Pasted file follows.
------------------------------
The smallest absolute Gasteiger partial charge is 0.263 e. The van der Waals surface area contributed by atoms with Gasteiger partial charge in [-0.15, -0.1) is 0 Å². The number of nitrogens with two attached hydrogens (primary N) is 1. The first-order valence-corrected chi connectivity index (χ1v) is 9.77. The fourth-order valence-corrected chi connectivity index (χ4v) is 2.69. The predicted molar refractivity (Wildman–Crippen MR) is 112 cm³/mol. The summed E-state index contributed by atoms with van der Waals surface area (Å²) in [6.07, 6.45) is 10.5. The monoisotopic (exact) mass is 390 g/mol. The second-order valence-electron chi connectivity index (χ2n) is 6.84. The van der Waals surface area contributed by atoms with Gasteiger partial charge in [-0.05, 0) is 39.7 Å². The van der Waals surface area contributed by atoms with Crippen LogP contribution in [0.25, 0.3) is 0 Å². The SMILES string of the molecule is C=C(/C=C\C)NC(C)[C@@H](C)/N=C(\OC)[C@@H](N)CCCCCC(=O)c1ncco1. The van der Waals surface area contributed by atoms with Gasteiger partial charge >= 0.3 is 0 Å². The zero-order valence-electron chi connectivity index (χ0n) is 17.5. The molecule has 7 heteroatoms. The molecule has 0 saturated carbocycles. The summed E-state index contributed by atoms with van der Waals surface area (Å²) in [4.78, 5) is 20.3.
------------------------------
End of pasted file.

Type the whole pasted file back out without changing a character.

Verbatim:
The smallest absolute Gasteiger partial charge is 0.263 e. The van der Waals surface area contributed by atoms with Gasteiger partial charge in [-0.15, -0.1) is 0 Å². The number of nitrogens with two attached hydrogens (primary N) is 1. The first-order valence-corrected chi connectivity index (χ1v) is 9.77. The fourth-order valence-corrected chi connectivity index (χ4v) is 2.69. The predicted molar refractivity (Wildman–Crippen MR) is 112 cm³/mol. The summed E-state index contributed by atoms with van der Waals surface area (Å²) in [6.07, 6.45) is 10.5. The monoisotopic (exact) mass is 390 g/mol. The second-order valence-electron chi connectivity index (χ2n) is 6.84. The van der Waals surface area contributed by atoms with Gasteiger partial charge in [-0.05, 0) is 39.7 Å². The van der Waals surface area contributed by atoms with Crippen LogP contribution in [0.25, 0.3) is 0 Å². The SMILES string of the molecule is C=C(/C=C\C)NC(C)[C@@H](C)/N=C(\OC)[C@@H](N)CCCCCC(=O)c1ncco1. The van der Waals surface area contributed by atoms with Gasteiger partial charge >= 0.3 is 0 Å². The zero-order valence-electron chi connectivity index (χ0n) is 17.5. The molecule has 7 heteroatoms. The molecule has 0 saturated carbocycles. The summed E-state index contributed by atoms with van der Waals surface area (Å²) in [4.78, 5) is 20.3.